The Petrine keys of mercy: A biblical defence of 'Amoris Laetitia'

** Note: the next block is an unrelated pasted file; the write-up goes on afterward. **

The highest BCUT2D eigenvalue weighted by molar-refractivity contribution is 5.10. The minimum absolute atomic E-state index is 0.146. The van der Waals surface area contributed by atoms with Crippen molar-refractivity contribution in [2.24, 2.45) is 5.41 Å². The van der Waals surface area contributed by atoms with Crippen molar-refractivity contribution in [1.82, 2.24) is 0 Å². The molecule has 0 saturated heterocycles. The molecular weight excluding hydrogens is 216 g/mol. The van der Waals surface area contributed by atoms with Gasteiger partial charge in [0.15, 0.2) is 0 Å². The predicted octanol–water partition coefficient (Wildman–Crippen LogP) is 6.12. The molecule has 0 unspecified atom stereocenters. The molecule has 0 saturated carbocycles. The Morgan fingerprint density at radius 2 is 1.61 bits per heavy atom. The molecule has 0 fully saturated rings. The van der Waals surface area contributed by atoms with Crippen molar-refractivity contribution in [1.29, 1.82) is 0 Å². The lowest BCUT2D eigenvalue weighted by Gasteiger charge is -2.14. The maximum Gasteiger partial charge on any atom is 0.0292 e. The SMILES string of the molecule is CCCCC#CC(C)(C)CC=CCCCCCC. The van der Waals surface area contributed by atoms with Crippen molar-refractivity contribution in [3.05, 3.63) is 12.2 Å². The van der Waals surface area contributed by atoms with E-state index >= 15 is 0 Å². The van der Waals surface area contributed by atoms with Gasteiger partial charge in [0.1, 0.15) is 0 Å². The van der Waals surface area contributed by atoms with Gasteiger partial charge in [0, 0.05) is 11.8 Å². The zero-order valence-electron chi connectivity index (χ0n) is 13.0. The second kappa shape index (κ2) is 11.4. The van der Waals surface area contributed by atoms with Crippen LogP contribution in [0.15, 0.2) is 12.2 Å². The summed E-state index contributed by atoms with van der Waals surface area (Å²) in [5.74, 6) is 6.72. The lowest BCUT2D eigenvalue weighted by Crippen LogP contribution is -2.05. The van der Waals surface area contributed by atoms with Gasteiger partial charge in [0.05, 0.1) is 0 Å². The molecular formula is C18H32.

In the last few decades there has been no more controversial a papal document than that of 'Amoris Laetitia'. The controversy revolves around divorce, in particular allowing the divorced and remarried, with no annulment, to communicate at the Eucharist.1 The critics of 'Amoris' argue that Pope Francis, under the claim to be exercising mercy, is effectively undermining the truths of the faith. The defence of 'Amoris', however, is that in answer to the exigencies of the time mercy is being applied in such a way that it develops the truths of the faith and expands their reach and pastoral application. It is clear from the New Testament itself that from the very beginning of the church the issue of how grace operates to extend the reach and application of God's mercy is one that has given rise to much dispute and even division. It is a process that prompts reflection upon theological givens, and the disputes that arise are occasioned by the question: Is the development that flows from this reflection one of an organic continuity, or is it instead a corrupt imposition? It is no exaggeration to say that this is exactly what is at issue today in respect of 'Amoris'.
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